This mangonada recipe, also called a chamoyada, offers up the ingredients so you can make your own at home.

With mango pieces, tamarind paste, mango syrup, lime juice, shaved ice and Tajin, it’s like a fruity, spicy slushy that’s hecho en Mexico.

You can barely walk into a sit-down Mexican restaurant and not see a basket of these pralines at checkout. 

Buttery and crumbly with a caramel finish, the little discs can be yours made from scratch at home and wrapped up as gifts during any special occasion.

If you can stand to give them away, I mean.

While these can be savory or sweet, I remember making these with my daughter for her Spanish class party. 

We filled them with apple pie filling and sprinkled them with cinnamon sugar. We used a simple canned croissant dough and baked them in the oven. A huge hit! 

But the more authentic empanadas are made from corn masa then deep fried. 

A traditional “antojito” or Mexican street food, these can be filled with spicy meats or sweet fillings.

22. Buñuelos de Vienta

While Buñuelos are a fried sweet that uses the infamous cinnamon-sugar combo that is used in churros, sopapillas, and fried ice cream, this creates a flat, crisp sweet treat.

Marcy Inspired shares her family’s recipe for buñuelos that use a rosette iron (the de vienta part of the recipe, she says). 

She describes her process here:

Reading this simple recipe, the words that came to mind are “milk fudge” or “milk caramel fudge.” The brown sugar and evaporated milk make this a super creamy candy!

It is poured/pressed into pans and cut into fudge-like squares. 

But mmmm, as a huge caramel fan, reading this made my mouth water. 

Who wants to make me some??

Pan de Muertos is a yeast bread scented with anise (yes, THAT licorice anise), topped with a slightly citrusy sweet glaze, this bread is eaten as part of the Mexican Dia de los Muertos, or Day of the Dead celebration on November 2. 

This Allrecipes entry is highly reviewed and readers are using the recipe in their bread machines with good results.

Here’s a new twist: A tasty Mexican dessert made with a recipe calls for cream cheese and vanilla extract! The reviews are screaming that it’s darn good this way!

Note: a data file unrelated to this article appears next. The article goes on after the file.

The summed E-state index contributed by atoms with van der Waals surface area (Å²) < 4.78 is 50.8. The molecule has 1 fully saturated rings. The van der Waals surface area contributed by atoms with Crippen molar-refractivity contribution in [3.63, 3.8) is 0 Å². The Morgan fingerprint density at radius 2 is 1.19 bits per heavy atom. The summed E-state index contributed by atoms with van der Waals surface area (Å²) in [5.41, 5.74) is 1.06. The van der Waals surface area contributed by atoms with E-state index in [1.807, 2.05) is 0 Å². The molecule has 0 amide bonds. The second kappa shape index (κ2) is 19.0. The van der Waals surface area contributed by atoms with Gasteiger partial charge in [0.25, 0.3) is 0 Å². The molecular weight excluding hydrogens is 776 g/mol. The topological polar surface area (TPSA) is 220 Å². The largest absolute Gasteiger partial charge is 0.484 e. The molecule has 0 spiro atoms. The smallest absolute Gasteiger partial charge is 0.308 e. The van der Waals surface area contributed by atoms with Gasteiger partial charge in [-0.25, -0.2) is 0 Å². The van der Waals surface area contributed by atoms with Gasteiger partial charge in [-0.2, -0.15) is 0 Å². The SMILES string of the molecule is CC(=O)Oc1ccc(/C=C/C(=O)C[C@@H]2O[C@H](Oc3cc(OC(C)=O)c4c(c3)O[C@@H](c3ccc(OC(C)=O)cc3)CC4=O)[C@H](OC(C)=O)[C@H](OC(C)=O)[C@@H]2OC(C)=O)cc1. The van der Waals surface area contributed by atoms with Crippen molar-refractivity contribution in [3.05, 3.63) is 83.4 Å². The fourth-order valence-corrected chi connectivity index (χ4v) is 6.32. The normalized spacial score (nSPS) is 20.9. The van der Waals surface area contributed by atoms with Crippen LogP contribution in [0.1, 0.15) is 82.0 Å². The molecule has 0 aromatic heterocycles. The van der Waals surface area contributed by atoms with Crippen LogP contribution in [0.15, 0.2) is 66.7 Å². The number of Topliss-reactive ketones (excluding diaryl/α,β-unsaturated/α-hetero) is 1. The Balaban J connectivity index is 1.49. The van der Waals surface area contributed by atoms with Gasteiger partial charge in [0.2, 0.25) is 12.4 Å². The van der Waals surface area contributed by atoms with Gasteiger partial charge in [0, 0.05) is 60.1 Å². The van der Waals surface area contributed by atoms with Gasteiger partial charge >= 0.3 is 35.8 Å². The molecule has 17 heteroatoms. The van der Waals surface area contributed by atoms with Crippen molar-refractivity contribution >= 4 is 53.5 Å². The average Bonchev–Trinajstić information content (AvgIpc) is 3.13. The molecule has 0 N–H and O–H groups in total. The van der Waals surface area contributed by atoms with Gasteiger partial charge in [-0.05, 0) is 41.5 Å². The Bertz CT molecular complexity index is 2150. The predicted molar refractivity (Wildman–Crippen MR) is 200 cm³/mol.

This six-ingredient caramel flan has a gorgeous, amber caramel sauce top, and a more dense mouthfeel than many Mexican restaurant flans use gelatin to get that jiggle.

26. Tres Leches

Last but not least, the famous tres leches, which on its own, is not a dessert but a set of ingredients. You can make tres leches flan, cake or other desserts that have the famous flavor of “three milks”: sweetened condensed milk, evaporated milk, and heavy cream combined. 

Tres Leches Cake is a sponge cake famously soaked in these different kinds of milk to create a very moist dessert, and depending how much milk the baker is using, might be more the texture of thick pudding than cake by the time it reaches your eager palate. Isn’t part of the beauty of life is how varied and diverse everything is? 

This Tres Leches Cake is from The Pioneer Woman, who includes great photos of every step. 

This one from Natasha’s Kitchen has a gorg thick cream top, and I always love more of anything. 

Where would we be if we couldn’t use a box cake mix sometimes?? This one from Taste of Home, bless them, has a shortcut. And Practically Homemade does, too.

And yes, there’s a Tres Leches Pie, and a Nutella Tres Leches Truffle Pie if you’re feeling fancy.

The bottom line

I had so much fun putting this list together for you, Cookie. 

I went down Mexican food rabbit holes and read so much from authors who are sharing the treats and traditions of their ancestors with pride. 

From the depths of online treasure troves of latin desserts, I hope that you found one or five of your new favorite Mexican dessert recipes to create at home and share with the people you love.

Looking for more Mexican recipes? Check out these sides for Mexican appetizers and other dishes. 

Our recipe for Air Fryer Tortilla Chips is here.

And our Mexican Street Corn (on and off the cob) is easy and delicious.

Be well, friends! And if you liked our list, please share on your socials and in email too.

26 BEST Mexican Dessert Recipe Assortment

26 BEST Mexican Dessert Recipe Assortment

Read through our curated list of Mexican Dessert Recipes to see which ones are your new favorites!


  • Strawberry Cheesecake Chimichangas
  • Sopapilla Cheesecake Bars
  • Mexican Wedding Cookies (Polvorones)
  • Apple Pie Enchiladas
  • Cajeta Casera
  • Conchas (Mexican Sweet Bread)
  • Sopapillas
  • Mexican Sweet Corn Cake (Pastel de Elote)
  • Sweet Potato Pudding (Budin de camote)
  • Capirotada (Mexican Bread Pudding)
  • Carlota de lîmon (Lime Icebox Cake)
  • Creamy Margarita Popsicles
  • Easy Fruit Nachos
  • Easy Baked Churros
  • Crepes de Cajeta con Nueces
  • Coyotas
  • Aztec Chili-Chocolate Cupcakes
  • Aztec Hot Cocoa - Xocolatl
  • Mangonada
  • Mexican Pralines
  • Sweet Empanadas
  • Buñuelos de Vienta
  • Leche Quemada
  • Pan de Muertos (Mexican Bread of the Dead)
  • Flan de Queso
  • Tres Leches


  1. Pick one or two of your favorite delicious Mexican desserts recipes.
  2. Shop for all the ingredients you will need to make a homemade treat.
  3. Enjoy!